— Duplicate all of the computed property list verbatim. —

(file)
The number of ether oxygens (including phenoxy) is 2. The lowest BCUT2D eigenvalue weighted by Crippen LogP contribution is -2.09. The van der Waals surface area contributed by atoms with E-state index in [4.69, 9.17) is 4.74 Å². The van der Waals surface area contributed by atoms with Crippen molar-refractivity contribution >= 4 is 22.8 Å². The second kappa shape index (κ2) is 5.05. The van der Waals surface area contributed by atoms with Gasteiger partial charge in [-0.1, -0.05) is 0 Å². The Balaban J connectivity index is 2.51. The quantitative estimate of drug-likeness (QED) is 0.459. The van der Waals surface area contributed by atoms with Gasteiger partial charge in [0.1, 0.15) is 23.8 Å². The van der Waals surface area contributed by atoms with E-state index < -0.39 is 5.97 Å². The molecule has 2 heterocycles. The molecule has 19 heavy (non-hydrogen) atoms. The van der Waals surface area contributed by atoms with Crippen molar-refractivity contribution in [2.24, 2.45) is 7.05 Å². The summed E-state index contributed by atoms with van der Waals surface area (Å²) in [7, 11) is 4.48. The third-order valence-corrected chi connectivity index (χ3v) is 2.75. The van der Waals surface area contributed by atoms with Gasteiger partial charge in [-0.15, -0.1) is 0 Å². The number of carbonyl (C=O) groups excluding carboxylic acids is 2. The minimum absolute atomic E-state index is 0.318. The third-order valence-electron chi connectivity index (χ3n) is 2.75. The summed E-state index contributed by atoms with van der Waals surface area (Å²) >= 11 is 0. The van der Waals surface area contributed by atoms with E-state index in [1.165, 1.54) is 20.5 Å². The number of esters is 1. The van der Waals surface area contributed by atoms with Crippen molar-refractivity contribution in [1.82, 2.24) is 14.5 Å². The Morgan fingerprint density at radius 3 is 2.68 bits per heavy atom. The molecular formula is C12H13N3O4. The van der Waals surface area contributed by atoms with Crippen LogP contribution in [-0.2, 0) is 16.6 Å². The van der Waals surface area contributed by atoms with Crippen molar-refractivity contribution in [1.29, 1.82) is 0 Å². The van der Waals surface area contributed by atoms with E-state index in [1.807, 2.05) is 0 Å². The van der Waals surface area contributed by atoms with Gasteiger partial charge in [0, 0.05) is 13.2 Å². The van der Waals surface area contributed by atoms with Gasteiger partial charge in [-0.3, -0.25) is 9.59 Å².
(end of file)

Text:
The number of ether oxygens (including phenoxy) is 2. The lowest BCUT2D eigenvalue weighted by Crippen LogP contribution is -2.09. The van der Waals surface area contributed by atoms with E-state index in [4.69, 9.17) is 4.74 Å². The van der Waals surface area contributed by atoms with Crippen molar-refractivity contribution >= 4 is 22.8 Å². The second kappa shape index (κ2) is 5.05. The van der Waals surface area contributed by atoms with Gasteiger partial charge in [-0.1, -0.05) is 0 Å². The Balaban J connectivity index is 2.51. The quantitative estimate of drug-likeness (QED) is 0.459. The van der Waals surface area contributed by atoms with Gasteiger partial charge in [0.1, 0.15) is 23.8 Å². The van der Waals surface area contributed by atoms with E-state index < -0.39 is 5.97 Å². The molecule has 2 heterocycles. The molecule has 19 heavy (non-hydrogen) atoms. The van der Waals surface area contributed by atoms with Crippen molar-refractivity contribution in [2.24, 2.45) is 7.05 Å². The summed E-state index contributed by atoms with van der Waals surface area (Å²) in [7, 11) is 4.48. The third-order valence-corrected chi connectivity index (χ3v) is 2.75. The van der Waals surface area contributed by atoms with Gasteiger partial charge in [-0.15, -0.1) is 0 Å². The number of carbonyl (C=O) groups excluding carboxylic acids is 2. The minimum absolute atomic E-state index is 0.318. The third-order valence-electron chi connectivity index (χ3n) is 2.75. The summed E-state index contributed by atoms with van der Waals surface area (Å²) >= 11 is 0. The van der Waals surface area contributed by atoms with E-state index in [1.165, 1.54) is 20.5 Å². The number of esters is 1. The van der Waals surface area contributed by atoms with Crippen molar-refractivity contribution in [1.82, 2.24) is 14.5 Å². The Morgan fingerprint density at radius 3 is 2.68 bits per heavy atom. The molecular formula is C12H13N3O4. The van der Waals surface area contributed by atoms with Crippen LogP contribution in [-0.2, 0) is 16.6 Å². The van der Waals surface area contributed by atoms with Crippen molar-refractivity contribution in [1.29, 1.82) is 0 Å². The van der Waals surface area contributed by atoms with E-state index in [1.807, 2.05) is 0 Å². The van der Waals surface area contributed by atoms with Gasteiger partial charge in [0, 0.05) is 13.2 Å². The van der Waals surface area contributed by atoms with Gasteiger partial charge in [-0.3, -0.25) is 9.59 Å².